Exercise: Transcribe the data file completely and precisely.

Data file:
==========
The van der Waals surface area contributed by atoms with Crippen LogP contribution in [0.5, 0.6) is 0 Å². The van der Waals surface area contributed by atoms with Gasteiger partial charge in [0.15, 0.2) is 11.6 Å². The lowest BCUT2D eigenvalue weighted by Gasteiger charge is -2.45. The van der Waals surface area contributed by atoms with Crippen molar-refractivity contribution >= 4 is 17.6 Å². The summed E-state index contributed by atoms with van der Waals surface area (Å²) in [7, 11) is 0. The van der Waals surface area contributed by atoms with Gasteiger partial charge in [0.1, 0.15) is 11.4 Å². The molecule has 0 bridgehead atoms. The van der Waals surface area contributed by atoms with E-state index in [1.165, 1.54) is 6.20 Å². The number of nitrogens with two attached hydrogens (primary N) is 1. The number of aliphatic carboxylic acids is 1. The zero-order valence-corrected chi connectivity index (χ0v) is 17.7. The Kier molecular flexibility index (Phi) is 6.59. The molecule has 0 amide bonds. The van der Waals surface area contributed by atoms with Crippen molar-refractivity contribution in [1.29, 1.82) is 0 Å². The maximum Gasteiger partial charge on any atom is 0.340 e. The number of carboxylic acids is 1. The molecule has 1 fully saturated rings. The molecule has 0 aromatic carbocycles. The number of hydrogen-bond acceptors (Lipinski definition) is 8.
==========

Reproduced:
The van der Waals surface area contributed by atoms with Crippen LogP contribution in [0.5, 0.6) is 0 Å². The van der Waals surface area contributed by atoms with Gasteiger partial charge in [0.15, 0.2) is 11.6 Å². The lowest BCUT2D eigenvalue weighted by Gasteiger charge is -2.45. The van der Waals surface area contributed by atoms with Crippen molar-refractivity contribution >= 4 is 17.6 Å². The summed E-state index contributed by atoms with van der Waals surface area (Å²) in [7, 11) is 0. The van der Waals surface area contributed by atoms with Gasteiger partial charge in [0.1, 0.15) is 11.4 Å². The molecule has 0 bridgehead atoms. The van der Waals surface area contributed by atoms with E-state index in [1.165, 1.54) is 6.20 Å². The number of nitrogens with two attached hydrogens (primary N) is 1. The number of aliphatic carboxylic acids is 1. The zero-order valence-corrected chi connectivity index (χ0v) is 17.7. The Kier molecular flexibility index (Phi) is 6.59. The molecule has 0 amide bonds. The van der Waals surface area contributed by atoms with Crippen molar-refractivity contribution in [1.29, 1.82) is 0 Å². The maximum Gasteiger partial charge on any atom is 0.340 e. The number of carboxylic acids is 1. The molecule has 1 fully saturated rings. The molecule has 0 aromatic carbocycles. The number of hydrogen-bond acceptors (Lipinski definition) is 8.